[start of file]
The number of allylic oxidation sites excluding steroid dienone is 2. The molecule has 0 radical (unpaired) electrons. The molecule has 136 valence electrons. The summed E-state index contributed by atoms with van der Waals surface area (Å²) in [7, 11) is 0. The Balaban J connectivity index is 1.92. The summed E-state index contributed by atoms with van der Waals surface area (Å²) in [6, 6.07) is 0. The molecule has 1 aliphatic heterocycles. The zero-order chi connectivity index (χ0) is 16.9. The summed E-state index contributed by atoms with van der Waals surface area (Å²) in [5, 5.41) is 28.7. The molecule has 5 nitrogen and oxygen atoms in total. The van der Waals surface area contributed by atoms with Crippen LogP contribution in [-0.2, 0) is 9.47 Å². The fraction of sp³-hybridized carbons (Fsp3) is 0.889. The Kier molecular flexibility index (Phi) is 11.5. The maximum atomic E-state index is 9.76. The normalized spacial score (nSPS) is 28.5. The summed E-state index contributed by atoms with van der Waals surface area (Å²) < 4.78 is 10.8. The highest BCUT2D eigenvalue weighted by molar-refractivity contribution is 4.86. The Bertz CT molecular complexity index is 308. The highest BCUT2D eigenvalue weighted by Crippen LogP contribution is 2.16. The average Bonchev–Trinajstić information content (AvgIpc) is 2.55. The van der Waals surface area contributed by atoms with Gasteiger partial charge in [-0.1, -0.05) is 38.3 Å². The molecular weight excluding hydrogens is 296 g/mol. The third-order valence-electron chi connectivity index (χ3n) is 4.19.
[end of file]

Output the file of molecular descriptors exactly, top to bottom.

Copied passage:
The number of allylic oxidation sites excluding steroid dienone is 2. The molecule has 0 radical (unpaired) electrons. The molecule has 136 valence electrons. The summed E-state index contributed by atoms with van der Waals surface area (Å²) in [7, 11) is 0. The Balaban J connectivity index is 1.92. The summed E-state index contributed by atoms with van der Waals surface area (Å²) in [6, 6.07) is 0. The molecule has 1 aliphatic heterocycles. The zero-order chi connectivity index (χ0) is 16.9. The summed E-state index contributed by atoms with van der Waals surface area (Å²) in [5, 5.41) is 28.7. The molecule has 5 nitrogen and oxygen atoms in total. The van der Waals surface area contributed by atoms with Crippen LogP contribution in [-0.2, 0) is 9.47 Å². The fraction of sp³-hybridized carbons (Fsp3) is 0.889. The Kier molecular flexibility index (Phi) is 11.5. The maximum atomic E-state index is 9.76. The normalized spacial score (nSPS) is 28.5. The summed E-state index contributed by atoms with van der Waals surface area (Å²) < 4.78 is 10.8. The highest BCUT2D eigenvalue weighted by molar-refractivity contribution is 4.86. The Bertz CT molecular complexity index is 308. The highest BCUT2D eigenvalue weighted by Crippen LogP contribution is 2.16. The average Bonchev–Trinajstić information content (AvgIpc) is 2.55. The van der Waals surface area contributed by atoms with Gasteiger partial charge in [-0.1, -0.05) is 38.3 Å². The molecular weight excluding hydrogens is 296 g/mol. The third-order valence-electron chi connectivity index (χ3n) is 4.19.